The JAK inhibitor tofacitinib presents a comparably low risk of venous thromboembolism to rheumatoid arthritis patients as do TNFi inhibitors, according to a new study.
These findings, published in a recent Arthritis & Rheumatology issue, underscore the safety of using this therapy for patients with rheumatoid arthritis and other systemic autoimmune inflammatory disorders, investigators said.
“Our study adds important new data to the literature by providing preliminary reassurance regarding the safety of tofacitinib with respect to venous thromboembolism risk,” said study author Rishi Desai, Ph.D., an epidemiologist at Brigham & Women’s Hospital. “Our results provide timely information regarding the risk of a suspected adverse event for this important drug class in patient populations receiving routine care to help contextualize the risk-benefit tradeoffs.”
Overall, the incidence rate of venous thromboembolism has been reported to be approximately 2.4 times higher among rheumatoid arthritis patients, regardless of the treatment they receive. Consequently, researchers said, clinicians should maintain awareness of possible venous thromboembolism development with all patients in this group.
To determine how the risk of venous thromboembolism compared between tofacitinib and more traditionally used TNFi inhibitors, researchers conducted an observational study of 457,171 patients receiving both therapies. Venous thromboembolism occurred with 50,865 individuals. Within that group, a higher number of tofacitinib patients had received three or more nonbiological DMARDs and glucocorticoids at baseline, indicating they already had more active and longer-lasting rheumatoid arthritis.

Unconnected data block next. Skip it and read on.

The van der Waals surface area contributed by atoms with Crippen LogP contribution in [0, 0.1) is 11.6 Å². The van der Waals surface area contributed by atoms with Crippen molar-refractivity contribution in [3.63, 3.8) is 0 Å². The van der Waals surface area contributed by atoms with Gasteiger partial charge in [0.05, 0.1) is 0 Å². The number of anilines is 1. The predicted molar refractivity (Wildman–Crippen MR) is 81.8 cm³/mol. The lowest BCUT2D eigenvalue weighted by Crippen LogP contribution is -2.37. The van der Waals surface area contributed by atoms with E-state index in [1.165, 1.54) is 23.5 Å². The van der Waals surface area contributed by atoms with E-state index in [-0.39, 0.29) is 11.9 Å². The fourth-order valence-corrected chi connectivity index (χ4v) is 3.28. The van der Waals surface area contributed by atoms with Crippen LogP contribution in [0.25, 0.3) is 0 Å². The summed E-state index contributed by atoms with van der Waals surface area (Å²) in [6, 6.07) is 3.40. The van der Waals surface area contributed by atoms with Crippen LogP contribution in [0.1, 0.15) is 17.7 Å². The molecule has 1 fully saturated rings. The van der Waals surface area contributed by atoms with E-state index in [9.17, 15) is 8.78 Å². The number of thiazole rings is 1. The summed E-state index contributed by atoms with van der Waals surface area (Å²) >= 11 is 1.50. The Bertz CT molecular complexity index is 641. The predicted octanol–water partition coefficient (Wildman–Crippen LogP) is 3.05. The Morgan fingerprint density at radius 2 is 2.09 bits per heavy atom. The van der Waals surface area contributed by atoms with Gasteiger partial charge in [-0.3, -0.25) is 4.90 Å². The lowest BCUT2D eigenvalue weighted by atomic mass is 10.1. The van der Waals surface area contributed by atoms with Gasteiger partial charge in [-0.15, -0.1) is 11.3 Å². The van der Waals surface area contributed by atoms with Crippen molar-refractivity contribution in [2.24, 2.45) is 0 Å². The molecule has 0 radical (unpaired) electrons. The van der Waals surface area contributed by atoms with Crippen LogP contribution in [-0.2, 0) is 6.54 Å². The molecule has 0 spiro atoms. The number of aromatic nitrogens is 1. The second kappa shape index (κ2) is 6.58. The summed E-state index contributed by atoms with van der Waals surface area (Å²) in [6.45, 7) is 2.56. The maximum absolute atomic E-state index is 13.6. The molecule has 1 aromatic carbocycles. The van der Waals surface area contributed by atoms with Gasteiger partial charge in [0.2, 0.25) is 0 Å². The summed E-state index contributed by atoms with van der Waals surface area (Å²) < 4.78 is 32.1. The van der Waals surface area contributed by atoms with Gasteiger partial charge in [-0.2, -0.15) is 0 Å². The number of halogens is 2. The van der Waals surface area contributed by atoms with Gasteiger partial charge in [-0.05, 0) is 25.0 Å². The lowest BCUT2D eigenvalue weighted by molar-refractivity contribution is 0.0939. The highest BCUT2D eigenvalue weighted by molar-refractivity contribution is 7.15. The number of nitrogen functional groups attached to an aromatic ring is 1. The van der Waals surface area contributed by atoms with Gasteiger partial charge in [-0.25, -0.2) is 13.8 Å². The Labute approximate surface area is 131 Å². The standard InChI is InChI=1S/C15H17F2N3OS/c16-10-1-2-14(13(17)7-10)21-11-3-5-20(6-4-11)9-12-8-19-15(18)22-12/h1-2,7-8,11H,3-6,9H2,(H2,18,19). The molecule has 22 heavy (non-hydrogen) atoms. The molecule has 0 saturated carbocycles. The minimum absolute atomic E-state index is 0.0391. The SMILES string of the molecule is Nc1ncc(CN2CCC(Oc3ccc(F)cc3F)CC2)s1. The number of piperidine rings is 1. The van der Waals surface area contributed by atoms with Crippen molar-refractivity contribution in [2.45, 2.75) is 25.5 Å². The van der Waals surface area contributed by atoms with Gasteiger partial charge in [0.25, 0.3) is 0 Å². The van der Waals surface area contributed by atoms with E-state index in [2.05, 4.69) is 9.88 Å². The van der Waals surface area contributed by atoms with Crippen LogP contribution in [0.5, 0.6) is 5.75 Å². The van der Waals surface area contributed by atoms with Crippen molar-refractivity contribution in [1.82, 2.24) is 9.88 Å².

Based on this study’s results, more occurrences of venous thromboembolism appeared within the tofacitinib group, but the amount was not statistically significant compared to the TNFi treatment group, researchers said. This outcome is also similar to the rate of venous thromboembolism seen among patients receptive baricitinib treatment, as well.
Ultimately, researchers said, while continued monitoring of JAK inhibitor venous thromboembolism risks is necessary, these findings can help rule out the possibility of a large increase in the incidence of pulmonary embolism or deep vein thrombosis among tofacitinib patients.
Desai R, Pawar A, Weinblatt M, Kim S, Comparative Risk of Venous Thromboembolism in Rheumatoid Arthritis Patients Receiving Tofacitinib Versus Those Receiving Tumor Necrosis Factor Inhibitors: An Observational Cohort Study. Arthritis & Rheumatology (2018), doi: 10.1002/art.40798